When looking to buy a home in San Jose, CA about 20 years ago, there was a neighborhood called Willow Glen with street after street of Eichler houses. “You either love’ em or you hate ‘em,” the realtor told us.
Eicher was a mid century modern architect who build a bunch of these little houses in CA, one of which turned up on the market in all its original glory. Not a detail had been changed, right down to the sliding cabinet doors with the cut out holes instead of knobs.
My Mr. took one look at the tiny bedrooms and said, “Well that was interesting… next,” while I lingered in the kitchen and the small, front courtyard. Alas, my flash vision of refinishing the little house wasn’t to be, but I still remember the color of the cabinets. That lime green. (Well, they would have been lime green if they hadn’t had 40 years of age on them.) I could see past the “patina” of oil and dirt to their former, grassy, glossy glory.
Today that bright green is everywhere.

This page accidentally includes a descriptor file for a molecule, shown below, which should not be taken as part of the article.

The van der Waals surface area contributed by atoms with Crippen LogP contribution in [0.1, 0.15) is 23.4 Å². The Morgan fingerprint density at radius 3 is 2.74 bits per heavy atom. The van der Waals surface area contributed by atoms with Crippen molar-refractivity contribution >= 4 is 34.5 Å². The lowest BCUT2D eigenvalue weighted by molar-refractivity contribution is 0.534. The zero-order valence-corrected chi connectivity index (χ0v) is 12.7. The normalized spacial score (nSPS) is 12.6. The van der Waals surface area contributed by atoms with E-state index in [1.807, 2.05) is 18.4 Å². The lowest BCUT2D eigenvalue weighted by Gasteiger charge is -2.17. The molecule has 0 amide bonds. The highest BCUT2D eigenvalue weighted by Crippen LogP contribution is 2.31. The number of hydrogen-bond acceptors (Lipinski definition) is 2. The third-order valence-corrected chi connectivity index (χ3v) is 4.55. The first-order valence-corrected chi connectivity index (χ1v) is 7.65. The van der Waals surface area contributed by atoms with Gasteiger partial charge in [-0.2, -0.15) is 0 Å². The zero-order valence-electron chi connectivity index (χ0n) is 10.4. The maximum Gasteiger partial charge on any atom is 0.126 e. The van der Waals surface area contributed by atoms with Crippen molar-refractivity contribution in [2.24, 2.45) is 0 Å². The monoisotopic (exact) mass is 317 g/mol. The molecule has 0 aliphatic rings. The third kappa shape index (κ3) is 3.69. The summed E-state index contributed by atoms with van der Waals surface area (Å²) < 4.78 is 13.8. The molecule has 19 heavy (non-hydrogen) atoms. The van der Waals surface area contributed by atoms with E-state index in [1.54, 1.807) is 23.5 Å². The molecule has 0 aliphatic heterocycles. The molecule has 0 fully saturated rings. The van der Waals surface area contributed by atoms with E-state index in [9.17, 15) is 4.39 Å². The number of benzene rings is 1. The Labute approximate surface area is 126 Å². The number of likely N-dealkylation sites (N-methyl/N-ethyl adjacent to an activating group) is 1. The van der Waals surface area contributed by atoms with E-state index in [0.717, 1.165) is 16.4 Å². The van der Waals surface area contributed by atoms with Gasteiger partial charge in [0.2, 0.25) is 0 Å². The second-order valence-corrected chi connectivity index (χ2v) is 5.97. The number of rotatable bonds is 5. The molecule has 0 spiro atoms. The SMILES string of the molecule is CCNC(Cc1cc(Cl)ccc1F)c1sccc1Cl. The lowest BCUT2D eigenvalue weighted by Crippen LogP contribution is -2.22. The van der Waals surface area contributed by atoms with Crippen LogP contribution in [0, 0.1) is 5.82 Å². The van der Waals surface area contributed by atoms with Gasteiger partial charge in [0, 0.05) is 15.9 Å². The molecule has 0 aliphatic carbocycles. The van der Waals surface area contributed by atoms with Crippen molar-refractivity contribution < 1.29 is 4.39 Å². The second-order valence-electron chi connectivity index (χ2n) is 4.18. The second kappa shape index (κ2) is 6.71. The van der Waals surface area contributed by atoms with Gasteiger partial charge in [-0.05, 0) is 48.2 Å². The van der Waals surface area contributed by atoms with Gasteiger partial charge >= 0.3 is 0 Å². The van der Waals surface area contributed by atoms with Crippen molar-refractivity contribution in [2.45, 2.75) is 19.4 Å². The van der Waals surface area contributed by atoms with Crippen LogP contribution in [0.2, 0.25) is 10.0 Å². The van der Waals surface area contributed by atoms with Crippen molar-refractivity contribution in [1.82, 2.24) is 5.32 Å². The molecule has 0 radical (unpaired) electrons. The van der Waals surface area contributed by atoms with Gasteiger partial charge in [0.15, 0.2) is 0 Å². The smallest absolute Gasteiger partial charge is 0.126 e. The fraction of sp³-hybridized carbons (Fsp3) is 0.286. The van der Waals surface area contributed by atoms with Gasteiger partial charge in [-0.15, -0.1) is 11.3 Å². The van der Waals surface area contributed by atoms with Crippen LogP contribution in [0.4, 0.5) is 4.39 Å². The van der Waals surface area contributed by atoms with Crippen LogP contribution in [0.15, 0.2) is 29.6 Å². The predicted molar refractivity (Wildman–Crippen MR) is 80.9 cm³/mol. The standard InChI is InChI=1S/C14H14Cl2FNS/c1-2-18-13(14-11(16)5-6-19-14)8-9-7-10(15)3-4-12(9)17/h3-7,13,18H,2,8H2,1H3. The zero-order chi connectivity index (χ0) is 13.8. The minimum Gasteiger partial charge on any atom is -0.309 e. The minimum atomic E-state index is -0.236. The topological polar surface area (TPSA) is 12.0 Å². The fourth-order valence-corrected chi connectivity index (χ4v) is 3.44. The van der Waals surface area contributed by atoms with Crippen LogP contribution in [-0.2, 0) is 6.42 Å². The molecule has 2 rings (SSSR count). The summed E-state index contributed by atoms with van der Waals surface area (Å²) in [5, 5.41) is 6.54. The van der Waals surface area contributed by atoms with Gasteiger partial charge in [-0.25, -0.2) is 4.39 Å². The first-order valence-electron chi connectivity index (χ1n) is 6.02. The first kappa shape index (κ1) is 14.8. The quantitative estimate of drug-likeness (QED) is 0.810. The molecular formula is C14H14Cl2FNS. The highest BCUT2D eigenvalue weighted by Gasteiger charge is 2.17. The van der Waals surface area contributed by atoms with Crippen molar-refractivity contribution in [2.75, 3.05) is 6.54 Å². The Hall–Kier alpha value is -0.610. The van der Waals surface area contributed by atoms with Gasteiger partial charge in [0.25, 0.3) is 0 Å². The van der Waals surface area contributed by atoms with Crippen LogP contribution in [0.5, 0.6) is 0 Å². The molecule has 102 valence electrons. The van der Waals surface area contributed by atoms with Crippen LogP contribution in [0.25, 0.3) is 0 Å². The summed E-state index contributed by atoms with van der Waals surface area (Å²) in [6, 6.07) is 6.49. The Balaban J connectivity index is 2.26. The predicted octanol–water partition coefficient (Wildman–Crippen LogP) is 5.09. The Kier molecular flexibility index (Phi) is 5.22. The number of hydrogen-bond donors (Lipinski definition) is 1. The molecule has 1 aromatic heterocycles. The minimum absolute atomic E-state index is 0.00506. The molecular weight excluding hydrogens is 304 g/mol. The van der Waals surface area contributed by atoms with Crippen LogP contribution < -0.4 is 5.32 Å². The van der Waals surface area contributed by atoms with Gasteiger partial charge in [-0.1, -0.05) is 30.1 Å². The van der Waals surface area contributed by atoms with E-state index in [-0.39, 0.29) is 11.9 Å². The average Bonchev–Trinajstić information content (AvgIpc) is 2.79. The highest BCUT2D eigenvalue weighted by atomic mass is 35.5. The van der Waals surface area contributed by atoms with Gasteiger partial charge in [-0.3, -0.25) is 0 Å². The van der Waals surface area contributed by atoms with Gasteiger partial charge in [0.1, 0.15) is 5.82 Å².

In a couple of weeks you’ll notice the tiny flicks of fresh, green buds out of the corner of your eye. Then almost instantly, Austin will be blown open with the fierce unfurling of spring. A delicate but mighty color, lime green or citrus green means “fresh.” The door opens to March in Texas…and you can honor the moment with a sliding pocket door to your pantry. (How easy would this be?) Much less commitment than the all-green cabinets above, but just the pop of color that would make your kitchen feel brand new.
Here’s an idea. Take one grungy, dusty-colored thing out of your house… a sofa pillow, a vase, or maybe one wall… and replace it with a shocking jolt of green. Instant spring. Here, a baby’s nursery is the perfect spot for the newness of a repainted open cabinet. What better welcome for a new boy?